The South Pole Telescope (SPT) is a 10 m diameter, wide-field, offset Gregorian telescope with a 966-pixel, multi-colour, millimetre-wave, bolometer camera. It is located at the Amundsen-Scott South Pole station in Antarctica. The design of the SPT emphasizes careful control of spillover and scattering, to minimise noise and false signals due to ground pickup. The key initial project is a large-area survey at wavelengths of 3, 2 and 1.3 mm, to detect clusters of galaxies via the Sunyaev-Zeldovich effect and to measure the small-scale angular power spectrum of the cosmic microwave background (CMB). The data will be used to characterise the primordial matter power spectrum and to place constraints on the equation of state of dark energy. A second-generation camera will measure the polarization of the CMB, potentially leading to constraints on the neutrino mass and the energy scale of inflation.

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The moon illuminates the 10-meter South Pole Telescope.

Winter and summer are the only two seasons, but they could easily be called night and day. Sunrise and sunset aren't daily occurrences there; instead they're annual events, in September and March, respectively.
Keith Vanderlinde was part of the 60-person crew that spent the winter of 2008 at the Amundsen-Scott South Pole Station, a U.S. research facility.
The station is physically cut off from the rest of the world from mid-February to late-October because it's too cold for airplane travel.
But it wasn't too cold to stop Vanderlinde from venturing outdoors on a daily basis.

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Title: The 10 Metre South Pole Telescope
Authors: J. E. Carlstrom, P. A. R. Ade, K. A. Aird, B. A. Benson, L. E. Bleem, S. Busetti, C. L. Chang, E. Chauvin, H.-M. Cho, T. M. Crawford, A. T. Crites, M. A. Dobbs, N. W. Halverson, S. Heimsath, W. L. Holzapfel, J. D. Hrubes, M. Joy, R. Keisler, T. M. Lanting, A. T. Lee, E. M. Leitch, J. Leong, W. Lu, M. Lueker, J. J. McMahon, J. Mehl, S. S. Meyer, J. J. Mohr, T. E. Montroy, S. Padin, T. Plagge, C. Pryke, J. E. Ruhl, K. K. Schaffer, D. Schwan, E. Shirokoff, H. G. Spieler, Z. Staniszewski, A. A. Stark, K. Vanderlinde J. D. Vieira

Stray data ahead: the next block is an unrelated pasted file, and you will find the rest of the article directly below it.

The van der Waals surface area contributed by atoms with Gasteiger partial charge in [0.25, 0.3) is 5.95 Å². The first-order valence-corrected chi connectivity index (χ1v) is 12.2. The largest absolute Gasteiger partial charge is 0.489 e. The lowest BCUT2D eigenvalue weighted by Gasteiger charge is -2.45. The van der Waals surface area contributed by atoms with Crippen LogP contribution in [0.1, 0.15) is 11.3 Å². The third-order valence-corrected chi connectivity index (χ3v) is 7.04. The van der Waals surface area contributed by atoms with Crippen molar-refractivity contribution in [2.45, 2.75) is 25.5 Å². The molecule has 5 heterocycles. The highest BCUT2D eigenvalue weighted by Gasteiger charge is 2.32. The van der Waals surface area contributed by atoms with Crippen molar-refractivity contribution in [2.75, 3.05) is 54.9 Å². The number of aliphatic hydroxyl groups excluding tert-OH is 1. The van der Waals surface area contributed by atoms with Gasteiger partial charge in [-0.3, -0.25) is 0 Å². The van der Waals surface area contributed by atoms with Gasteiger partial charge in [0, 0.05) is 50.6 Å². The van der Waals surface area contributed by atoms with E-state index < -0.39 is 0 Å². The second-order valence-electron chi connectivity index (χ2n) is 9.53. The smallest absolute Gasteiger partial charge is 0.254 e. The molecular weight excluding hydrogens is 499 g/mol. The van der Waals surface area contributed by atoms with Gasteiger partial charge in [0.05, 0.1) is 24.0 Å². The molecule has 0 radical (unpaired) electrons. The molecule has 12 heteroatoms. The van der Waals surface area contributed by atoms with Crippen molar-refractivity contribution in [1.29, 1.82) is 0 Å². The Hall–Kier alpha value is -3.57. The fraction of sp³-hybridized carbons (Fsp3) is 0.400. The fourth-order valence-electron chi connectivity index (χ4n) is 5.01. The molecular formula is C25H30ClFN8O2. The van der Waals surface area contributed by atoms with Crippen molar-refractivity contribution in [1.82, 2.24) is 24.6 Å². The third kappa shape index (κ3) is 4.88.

The South Pole Telescope (SPT) is a 10 m diameter, wide-field, offset Gregorian telescope with a 966-pixel, multi-colour, millimetre-wave, bolometer camera. It is located at the Amundsen-Scott South Pole station in Antarctica. The design of the SPT emphasises careful control of spillover and scattering, to minimise noise and false signals due to ground pickup. The key initial project is a large-area survey at wavelengths of 3, 2 and 1.3 mm, to detect clusters of galaxies via the Sunyaev-Zeldovich (SZ) effect and to measure the high-l angular power spectrum of the cosmic microwave background (CMB). The data will be used to characterise the primordial matter power spectrum and to place constraints on the equation of state of dark energy.

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Astronomers will put their theory of the origin and inflation of the universe to a stringent test by observing the cosmic background of the Big Bang in the extreme cold of Antarctica.
An international team are planning to use the 10-metre South Pole Telescope at the U.S. National Science Foundation's research station in the continent's central polar region. They will use it to look for gravity waves; stirrings in the fabric of space-time first predicted by Einstein.

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AMUNDSEN-SCOTT STATION, Antarctica -  Anywhere on Earth this would be a big telescope, as high as a seven-story building, with a main mirror measuring 32 1/2 feet across. But here at the South Pole, it seems especially large, looming over a barren plain of ice that gets colder than anywhere else on the planet. Scientists built the instrument at the end of the world so they can search for clues that might identify the most powerful, plentiful but elusive substance in the universe -- dark energy.